April 20, 2014 By
April 20, 2014 By
My name is Stacy Boggs and I am a member of Association of Third World Studies, Inc and the Department Assistant of History and Social Sciences Department at LSU-Shreveport.
I am currently researching Abraham Lincoln’s influence in South America and specifically Guyana. I have already found a Lincoln Street in Demerara-Mahaica as well as postage stamps that were released in 2010 with Lincoln’s portrait on them.
I was hoping you could lead me in the right direction to find more information about Abraham Lincoln’s legacy in Guyana.
It was mentioned by a professor at my university that there may be painted taxi-cabs in your country and possibly one might depict Lincoln.
Do you have any information on this subject or know of a person who would? I would appreciate if you or your readers could give any information on this topic. Any information, especially photographs, would be appreciated. I can be reached by e-mail, BoggsS@LSUS.edu.
April 20, 2014 By
The Amerindian Action Movement of Guyana (TAAMOG) vigorously condemns the cutting of the 2014 $220 billion national budget by the parliamentary Opposition as absolutely irresponsible, anti-national, anti-developmental and lawless with the deliberate misuse of their one-seat majority in Parliament.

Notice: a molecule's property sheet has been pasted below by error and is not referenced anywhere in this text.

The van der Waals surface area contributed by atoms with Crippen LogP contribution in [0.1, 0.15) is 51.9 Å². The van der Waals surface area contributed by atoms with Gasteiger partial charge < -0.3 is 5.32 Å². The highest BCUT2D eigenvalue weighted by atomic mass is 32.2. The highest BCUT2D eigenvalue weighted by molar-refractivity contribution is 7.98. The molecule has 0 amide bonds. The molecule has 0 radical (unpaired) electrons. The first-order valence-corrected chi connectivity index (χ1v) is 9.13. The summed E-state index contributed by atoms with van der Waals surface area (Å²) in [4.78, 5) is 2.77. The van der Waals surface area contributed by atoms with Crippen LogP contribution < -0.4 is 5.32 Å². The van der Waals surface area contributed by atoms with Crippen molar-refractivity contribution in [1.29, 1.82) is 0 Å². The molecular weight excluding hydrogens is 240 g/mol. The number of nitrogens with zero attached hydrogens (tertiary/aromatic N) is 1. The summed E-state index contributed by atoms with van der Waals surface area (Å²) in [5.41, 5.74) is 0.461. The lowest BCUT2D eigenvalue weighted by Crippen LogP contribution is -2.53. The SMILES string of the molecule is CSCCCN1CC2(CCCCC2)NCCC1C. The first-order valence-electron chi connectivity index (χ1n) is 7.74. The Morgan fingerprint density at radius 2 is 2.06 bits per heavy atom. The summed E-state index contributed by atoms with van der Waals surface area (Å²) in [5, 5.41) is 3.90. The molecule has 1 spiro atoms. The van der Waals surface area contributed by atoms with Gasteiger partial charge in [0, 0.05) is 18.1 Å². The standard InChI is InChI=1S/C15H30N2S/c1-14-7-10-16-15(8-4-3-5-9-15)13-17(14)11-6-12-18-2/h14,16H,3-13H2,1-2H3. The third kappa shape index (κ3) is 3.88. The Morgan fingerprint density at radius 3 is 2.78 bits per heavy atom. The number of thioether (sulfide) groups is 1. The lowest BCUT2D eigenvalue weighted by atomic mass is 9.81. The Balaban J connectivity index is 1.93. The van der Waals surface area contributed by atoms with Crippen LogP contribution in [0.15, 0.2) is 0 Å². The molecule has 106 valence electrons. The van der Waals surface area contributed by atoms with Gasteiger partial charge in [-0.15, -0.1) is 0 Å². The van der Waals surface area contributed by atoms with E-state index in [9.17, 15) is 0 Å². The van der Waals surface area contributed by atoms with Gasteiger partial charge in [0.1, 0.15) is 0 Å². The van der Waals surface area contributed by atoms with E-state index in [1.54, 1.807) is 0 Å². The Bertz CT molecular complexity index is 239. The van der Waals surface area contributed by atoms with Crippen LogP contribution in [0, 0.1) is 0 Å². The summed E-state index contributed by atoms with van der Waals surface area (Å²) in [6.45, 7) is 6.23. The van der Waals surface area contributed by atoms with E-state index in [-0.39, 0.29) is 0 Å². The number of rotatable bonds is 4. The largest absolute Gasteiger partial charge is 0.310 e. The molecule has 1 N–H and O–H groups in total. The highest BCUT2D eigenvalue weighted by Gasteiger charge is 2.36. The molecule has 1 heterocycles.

It is once again a blatant display of unlawful and unconstitutional behaviour by the parliamentary Opposition in relation to budgets cuts.
The 2014 budget disapprovals by the parliamentary Opposition in the committee of supply had nothing at all to do with sound reasoning despite all the explanations given to them by the Ministers of Government, but a politically partisan stance to deliberately frustrate and hinder Guyana’s continued development process.
Guyana’s indigenous peoples stand to terribly suffer in their communities with the slashing of the Amerindian Development Fund, compounded by the Low Carbon Development Strategy (LCDS) initiatives, which would have provided for their continued community development projects and the commencement of their land-titling projects.